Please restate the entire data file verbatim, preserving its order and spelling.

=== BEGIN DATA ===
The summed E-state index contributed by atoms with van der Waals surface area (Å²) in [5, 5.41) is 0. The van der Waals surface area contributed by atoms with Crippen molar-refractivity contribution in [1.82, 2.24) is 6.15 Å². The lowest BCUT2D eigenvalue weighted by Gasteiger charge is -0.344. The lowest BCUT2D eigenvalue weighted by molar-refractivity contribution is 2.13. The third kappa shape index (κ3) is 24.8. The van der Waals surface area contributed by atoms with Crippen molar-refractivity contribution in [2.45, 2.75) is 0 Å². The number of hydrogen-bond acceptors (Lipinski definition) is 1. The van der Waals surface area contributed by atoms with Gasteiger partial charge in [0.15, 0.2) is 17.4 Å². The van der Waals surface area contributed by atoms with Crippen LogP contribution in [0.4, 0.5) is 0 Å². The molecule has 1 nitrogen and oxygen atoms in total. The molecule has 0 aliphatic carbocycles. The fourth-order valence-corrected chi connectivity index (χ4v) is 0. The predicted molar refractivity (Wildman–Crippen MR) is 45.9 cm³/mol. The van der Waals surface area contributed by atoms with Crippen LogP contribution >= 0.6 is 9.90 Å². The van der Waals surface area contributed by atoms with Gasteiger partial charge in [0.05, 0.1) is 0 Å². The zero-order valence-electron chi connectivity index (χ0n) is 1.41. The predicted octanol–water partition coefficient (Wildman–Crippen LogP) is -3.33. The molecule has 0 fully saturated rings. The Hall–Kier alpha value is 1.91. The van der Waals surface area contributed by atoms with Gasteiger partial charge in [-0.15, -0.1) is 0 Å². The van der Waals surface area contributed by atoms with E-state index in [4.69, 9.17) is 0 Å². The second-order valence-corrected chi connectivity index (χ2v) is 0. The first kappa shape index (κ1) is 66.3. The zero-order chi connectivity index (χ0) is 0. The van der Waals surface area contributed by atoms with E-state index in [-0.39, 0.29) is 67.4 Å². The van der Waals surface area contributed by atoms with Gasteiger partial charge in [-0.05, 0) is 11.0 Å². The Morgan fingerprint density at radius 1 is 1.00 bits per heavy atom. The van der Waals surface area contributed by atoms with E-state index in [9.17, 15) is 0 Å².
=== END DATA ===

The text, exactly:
The summed E-state index contributed by atoms with van der Waals surface area (Å²) in [5, 5.41) is 0. The van der Waals surface area contributed by atoms with Crippen molar-refractivity contribution in [1.82, 2.24) is 6.15 Å². The lowest BCUT2D eigenvalue weighted by Gasteiger charge is -0.344. The lowest BCUT2D eigenvalue weighted by molar-refractivity contribution is 2.13. The third kappa shape index (κ3) is 24.8. The van der Waals surface area contributed by atoms with Crippen molar-refractivity contribution in [2.45, 2.75) is 0 Å². The number of hydrogen-bond acceptors (Lipinski definition) is 1. The van der Waals surface area contributed by atoms with Gasteiger partial charge in [0.15, 0.2) is 17.4 Å². The van der Waals surface area contributed by atoms with Crippen LogP contribution in [0.4, 0.5) is 0 Å². The molecule has 1 nitrogen and oxygen atoms in total. The molecule has 0 aliphatic carbocycles. The fourth-order valence-corrected chi connectivity index (χ4v) is 0. The predicted molar refractivity (Wildman–Crippen MR) is 45.9 cm³/mol. The van der Waals surface area contributed by atoms with Crippen LogP contribution >= 0.6 is 9.90 Å². The van der Waals surface area contributed by atoms with Gasteiger partial charge in [0.05, 0.1) is 0 Å². The zero-order valence-electron chi connectivity index (χ0n) is 1.41. The predicted octanol–water partition coefficient (Wildman–Crippen LogP) is -3.33. The molecule has 0 fully saturated rings. The Hall–Kier alpha value is 1.91. The van der Waals surface area contributed by atoms with Gasteiger partial charge in [-0.15, -0.1) is 0 Å². The van der Waals surface area contributed by atoms with E-state index in [4.69, 9.17) is 0 Å². The second-order valence-corrected chi connectivity index (χ2v) is 0. The first kappa shape index (κ1) is 66.3. The zero-order chi connectivity index (χ0) is 0. The van der Waals surface area contributed by atoms with E-state index in [-0.39, 0.29) is 67.4 Å². The van der Waals surface area contributed by atoms with Gasteiger partial charge in [-0.05, 0) is 11.0 Å². The Morgan fingerprint density at radius 1 is 1.00 bits per heavy atom. The van der Waals surface area contributed by atoms with E-state index in [9.17, 15) is 0 Å².